Danielle Smith is pandering to her reactionary base

ANALYSIS: Between her appearance with Tucker Carlson and parental rights policies, the Alberta premier has clearly committed

Alberta premier Danielle Smith appearing as a featured guest at a Calgary event last week featuring American far-right entertainer Tucker Carlson was a choice. In the aftermath, she tried to brush off criticisms by claiming that she doesn’t vet the ideologies of people who interview her, but Carlson wasn’t some journalist—real or pretend—in a scrum or press conference, but on stage at a stadium event. She could have simply declined the invitation to appear long in advance, knowing who Carlson was and what he represents. No, Smith knew what she was getting into because she knows Carlson’s audience, and she is trying very hard to remain in their good graces if she wants to remain premier—particularly given the fate of her predecessor Jason Kenney. And remaining in those good graces includes bowing to their demands for draconian “parental rights” legislation that goes beyond anything seen in this country.


Carlson’s schtick coming into the Calgary event (and another that night in Edmonton) was claiming that he was going to “liberate” Canada. He has been a leading participant in the far-right’s construction of a dystopian alternate reality which purports that Prime Minister Justin Trudeau is a jackbooted dictator who forced people into taking COVID-19 vaccines (which many adherents to this alternate reality claim are medical experiments or gene therapy), who freezes the bank accounts of people who disagree with him (during the invocation of the Emergencies Act in 2022, 57 individuals who participated in the occupation of downtown Ottawa had their assets temporarily frozen, per the Federal Court), and “divides” the nation through his “wokeism.” This is on top of the other conspiracy theories about crashing our economy and forcing people into a basic income tied to your “social credit score,” forcing them to eat crickets and locking them into “15-minute city zones,” at the behest of the United Nations , the World Economic Forum or some other shadowy “globalist” organization.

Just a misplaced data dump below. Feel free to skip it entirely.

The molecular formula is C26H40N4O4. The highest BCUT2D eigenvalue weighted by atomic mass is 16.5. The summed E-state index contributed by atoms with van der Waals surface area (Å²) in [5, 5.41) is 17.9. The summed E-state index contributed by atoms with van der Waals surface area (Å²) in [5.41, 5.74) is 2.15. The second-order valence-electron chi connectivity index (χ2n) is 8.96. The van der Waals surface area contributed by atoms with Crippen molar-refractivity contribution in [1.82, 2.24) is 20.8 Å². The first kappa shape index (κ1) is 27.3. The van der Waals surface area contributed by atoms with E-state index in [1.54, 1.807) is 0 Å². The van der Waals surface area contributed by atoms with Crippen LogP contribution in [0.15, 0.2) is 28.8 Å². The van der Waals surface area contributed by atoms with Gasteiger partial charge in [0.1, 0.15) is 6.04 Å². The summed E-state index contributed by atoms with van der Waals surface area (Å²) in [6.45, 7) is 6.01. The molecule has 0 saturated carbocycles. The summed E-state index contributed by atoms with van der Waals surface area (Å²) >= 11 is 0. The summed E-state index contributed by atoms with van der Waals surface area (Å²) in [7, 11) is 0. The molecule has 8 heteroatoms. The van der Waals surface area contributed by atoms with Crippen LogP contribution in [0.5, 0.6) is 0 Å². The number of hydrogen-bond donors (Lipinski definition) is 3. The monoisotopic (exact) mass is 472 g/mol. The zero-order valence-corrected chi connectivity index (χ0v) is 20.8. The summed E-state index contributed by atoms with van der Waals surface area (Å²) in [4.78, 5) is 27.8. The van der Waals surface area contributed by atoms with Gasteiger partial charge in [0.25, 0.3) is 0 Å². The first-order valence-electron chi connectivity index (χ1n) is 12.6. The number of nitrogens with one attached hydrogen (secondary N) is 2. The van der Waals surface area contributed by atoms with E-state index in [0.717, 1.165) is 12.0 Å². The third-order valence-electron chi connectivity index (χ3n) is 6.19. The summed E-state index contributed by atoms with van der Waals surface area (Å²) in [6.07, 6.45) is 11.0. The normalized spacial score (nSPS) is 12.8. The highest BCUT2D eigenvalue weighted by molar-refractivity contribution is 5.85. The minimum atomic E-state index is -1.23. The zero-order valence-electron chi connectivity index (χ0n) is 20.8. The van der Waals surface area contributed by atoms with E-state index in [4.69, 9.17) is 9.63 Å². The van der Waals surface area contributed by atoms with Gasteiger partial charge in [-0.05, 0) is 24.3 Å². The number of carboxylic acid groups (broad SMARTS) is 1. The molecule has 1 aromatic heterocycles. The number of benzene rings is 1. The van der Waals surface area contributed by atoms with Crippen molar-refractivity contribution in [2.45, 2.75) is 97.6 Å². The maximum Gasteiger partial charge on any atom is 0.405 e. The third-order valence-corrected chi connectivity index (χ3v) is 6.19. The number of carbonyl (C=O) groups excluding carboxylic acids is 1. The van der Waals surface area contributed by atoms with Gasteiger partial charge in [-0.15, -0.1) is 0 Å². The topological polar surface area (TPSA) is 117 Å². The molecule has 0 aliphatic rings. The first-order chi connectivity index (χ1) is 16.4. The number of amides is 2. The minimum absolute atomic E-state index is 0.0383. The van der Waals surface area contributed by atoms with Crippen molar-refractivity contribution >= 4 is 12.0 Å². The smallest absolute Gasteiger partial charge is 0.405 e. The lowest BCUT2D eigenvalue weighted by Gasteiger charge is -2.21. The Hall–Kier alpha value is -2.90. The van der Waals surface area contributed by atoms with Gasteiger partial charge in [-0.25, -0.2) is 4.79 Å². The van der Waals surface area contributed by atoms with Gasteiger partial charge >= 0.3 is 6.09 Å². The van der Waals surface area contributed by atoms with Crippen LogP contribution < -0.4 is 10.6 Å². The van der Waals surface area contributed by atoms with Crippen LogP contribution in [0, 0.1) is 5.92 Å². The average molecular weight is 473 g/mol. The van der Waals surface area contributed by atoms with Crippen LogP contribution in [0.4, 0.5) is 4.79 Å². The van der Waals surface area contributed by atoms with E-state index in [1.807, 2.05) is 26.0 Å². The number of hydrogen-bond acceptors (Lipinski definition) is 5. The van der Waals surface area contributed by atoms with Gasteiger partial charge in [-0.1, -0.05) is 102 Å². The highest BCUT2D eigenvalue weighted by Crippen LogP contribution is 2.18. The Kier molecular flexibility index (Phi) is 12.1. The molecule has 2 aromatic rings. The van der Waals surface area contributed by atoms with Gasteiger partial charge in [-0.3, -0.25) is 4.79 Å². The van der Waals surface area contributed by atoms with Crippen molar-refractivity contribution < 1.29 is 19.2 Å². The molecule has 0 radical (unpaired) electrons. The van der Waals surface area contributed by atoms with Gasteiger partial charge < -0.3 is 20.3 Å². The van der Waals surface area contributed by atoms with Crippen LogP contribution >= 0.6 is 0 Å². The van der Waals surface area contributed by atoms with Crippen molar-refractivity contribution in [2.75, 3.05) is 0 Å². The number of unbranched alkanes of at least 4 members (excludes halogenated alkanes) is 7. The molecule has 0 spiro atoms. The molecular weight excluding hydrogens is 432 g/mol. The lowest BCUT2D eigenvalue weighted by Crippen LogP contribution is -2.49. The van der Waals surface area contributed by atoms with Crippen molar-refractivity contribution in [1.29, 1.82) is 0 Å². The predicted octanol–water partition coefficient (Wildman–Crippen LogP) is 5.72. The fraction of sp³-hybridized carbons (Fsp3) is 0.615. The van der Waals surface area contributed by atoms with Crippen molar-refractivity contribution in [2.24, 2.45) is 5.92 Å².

Carlson’s events were sold-out affairs with high ticket prices, and attracted other far-right figures, including Maxime Bernier and far-right media personalities. The Calgary set included so-called jokes about Trudeau purportedly being a closeted gay man and about misgendering people. He also insisted he’s not racist while he put forward replacement theory conspiracies, and decried that Francophones in Quebec killed Montreal’s “Anglo legacy.” About the only thing that Carlson got any pushback for during the panel portion of his presentation was when media mogul Conrad Black stated that no, Deputy Prime Minister Chrystia Freeland is not a Nazi. Nevertheless, in the legacy media coverage of the event, the anti-gay and trans “jokes” were barely mentioned or challenged, nor were most of his conspiracy theories.


What garnered the most attention was Smith asking Carlson to put federal environment minister Steven Guilbeault in his “crosshairs,” which drew the condemnation of four federal Liberal ministers the next day as an invitation to political violence at a time when RCMP protection costs for MPs have risen sharply because of increasing threats. That condemnation also came off very weirdly in how the ministers summoned the media to deliver it. Ministers like Randy Boissonnault have been trying to make hay of this in Question Period in the days since, but there is no indication that any federal Conservative MPs attended the Calgary event, though some prospective candidates may have.